FIANNA Fáil has crashed to its worst result in its 83-year history with the party set to lose over 50 seats across local councils nationwide, in danger of losing two of its four European seats and heavily defeated in the two Dublin by-elections.
Taoiseach Brian Cowen’s leadership of Fianna Fáil is certain to come under scrutiny in the coming days with Fine Gael leader Enda Kenny announcing last night that the party will move a motion of no-confidence in the government in the Dáil this week.
Fine Gael has overtaken Fianna Fáil to become the biggest party in the state for the first time, enjoying its best election result since the general election of November 1982. The party is expected to win around 34% support in the locals, 10 points ahead of Fianna Fáil and up seven points on its 2004 performance.
Aside from George Lee’s thumping victory in Dublin South, Fine Gael could also make gains in the Euro elections when the results are announced tonight.
Labour too was poised to make major gains in the local elections with a first-preference vote level not achieved since the Spring Tide of 1992.
The party’s final tally in the locals is likely to be around 17%, up six points from five years ago and the party is set to gain up to 30 seats.
If this combined performance was replicated in a general election, Fine Gael and Labour would win a large Dáil majority.
There was some disappointment for Labour in failing to win either of the two by-elections in its Dublin stronghold.
However, there is likely to be consolation in the Euro elections with the party set to add a seat in the East constituency through Nessa Childers.
The elections were a disaster for the Greens, with the party last night on course to lose half its city and council seats and failing to register in the by-elections or the Euro constituencies. The Greens could end up with just five or six councillors. Dún Laoghaire TD Ciarán Cuffe said the Green performance would inevitably “open up questions” about whether or not the party should be in government.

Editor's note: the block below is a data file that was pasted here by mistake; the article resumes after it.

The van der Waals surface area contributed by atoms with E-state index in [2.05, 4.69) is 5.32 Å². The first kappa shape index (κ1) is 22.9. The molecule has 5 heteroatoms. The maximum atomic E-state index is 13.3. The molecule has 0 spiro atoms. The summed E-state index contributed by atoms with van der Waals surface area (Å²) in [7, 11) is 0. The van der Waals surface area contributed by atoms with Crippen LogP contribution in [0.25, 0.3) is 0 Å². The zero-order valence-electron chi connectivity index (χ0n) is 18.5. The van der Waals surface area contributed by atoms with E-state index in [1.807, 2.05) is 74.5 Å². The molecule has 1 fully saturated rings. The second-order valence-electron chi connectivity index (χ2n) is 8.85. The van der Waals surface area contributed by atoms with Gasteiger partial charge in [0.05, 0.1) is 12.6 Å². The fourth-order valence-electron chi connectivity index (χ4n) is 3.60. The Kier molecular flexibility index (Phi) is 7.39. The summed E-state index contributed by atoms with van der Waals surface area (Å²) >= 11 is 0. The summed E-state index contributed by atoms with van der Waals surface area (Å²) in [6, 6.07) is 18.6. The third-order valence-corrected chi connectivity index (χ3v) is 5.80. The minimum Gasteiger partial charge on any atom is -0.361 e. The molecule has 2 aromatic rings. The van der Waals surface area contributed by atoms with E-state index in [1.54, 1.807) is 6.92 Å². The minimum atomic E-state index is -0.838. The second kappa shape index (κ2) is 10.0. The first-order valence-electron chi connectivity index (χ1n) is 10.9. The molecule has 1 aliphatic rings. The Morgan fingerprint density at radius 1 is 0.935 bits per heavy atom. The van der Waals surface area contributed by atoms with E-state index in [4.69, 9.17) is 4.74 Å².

However, he added that he believed the party would remain in government as long as it was making strong progress on green issues.
Green minister Eamon Ryan said that while the leadership would “listen to members and talk to them”, the Greens were “a very strong and stable party”.
There was no repeat of Sinn Féin’s surge of 2004 with all the indications suggesting the party would do well to hold its 54 council seats. But there was better news for the party’s prospects of holding its European seat in Dublin with the RTé exit poll last night showing Mary Lou McDonald as the front runner to take the third seat. Toireasa Ferris also has an outside chance of a seat in the South constituency.
If McDonald comes through, it would be at the expense of Fianna Fáil’s Eoin Ryan, a result that would increase the pressure on Brian Cowen, particularly given that the party is also in a major battle to hold Liam Aylward’s seat in the East. A loss of a seat in either Euro constituency would be hugely serious for Fianna Fáil.
The results for the European elections will not be announced until after 9pm tonight when polling stations across Europe have closed. In the local elections, Fianna Fáil was decimated in Dublin and struggled badly in all urban areas and in the Dublin commuter belt where it cleaned up in the 2007 general election. Speaking at a press conference in Tullamore yesterday the Taoiseach acknowledged the election was a “disappointing result”, but reaffirmed his belief that he could continue to lead the country.
“It’s fair to say we’ve had a disappointing result. It’s been a poor result by our standards. I think we all knew going into this campaign it was going to be a tough campaign, given where we are in the economy and the very tough decisions the government has had to take.”
Last night’s exit poll for the Euro elections showed Libertas leader Declan Ganley at 10% and in with an outside chance of a seat in the North-west constituency.
A Ganley victory would be a massive boost for anti-Lisbon campaigners ahead of the autumn referendum. But the figures suggest that independent MEP Marian Harkin, who is at 13% and who may prove more transfer friendly, should hold on.
However, the big winner yesterday was Fine Gael. Commenting on the results, Fine Gael leader Enda Kenny said: “This is an historic day in Irish politics. It is the day that Fianna Fáil’s dominance has ended. Fine Gael won this election, voters have responded to Fine Gael’s call for a new start. This government has been rejected by nearly three-quarters of the electorate. That’s why we must demand a change. That’s why next Tuesday I will move a motion of no confidence in the government in the Dáil. People voted no confidence in the government and I believe the Dáil should do the same.”
However, justice minister Dermot Ahern and social affairs minister Mary Hanafin rejected any suggestion that the result diminished the government’s mandate to govern.
They insisted the government would not be swayed from taking the difficult decisions in the national interest to help the economy recover.
Fianna Fáil backbencher Noel O’Flynn said yesterday that the party needed to reflect on the results and “change our policies”.
He said that some of the government policies “offended and affected the most vulnerable in society”. However, he stopped short of any criticism of the Taoiseach.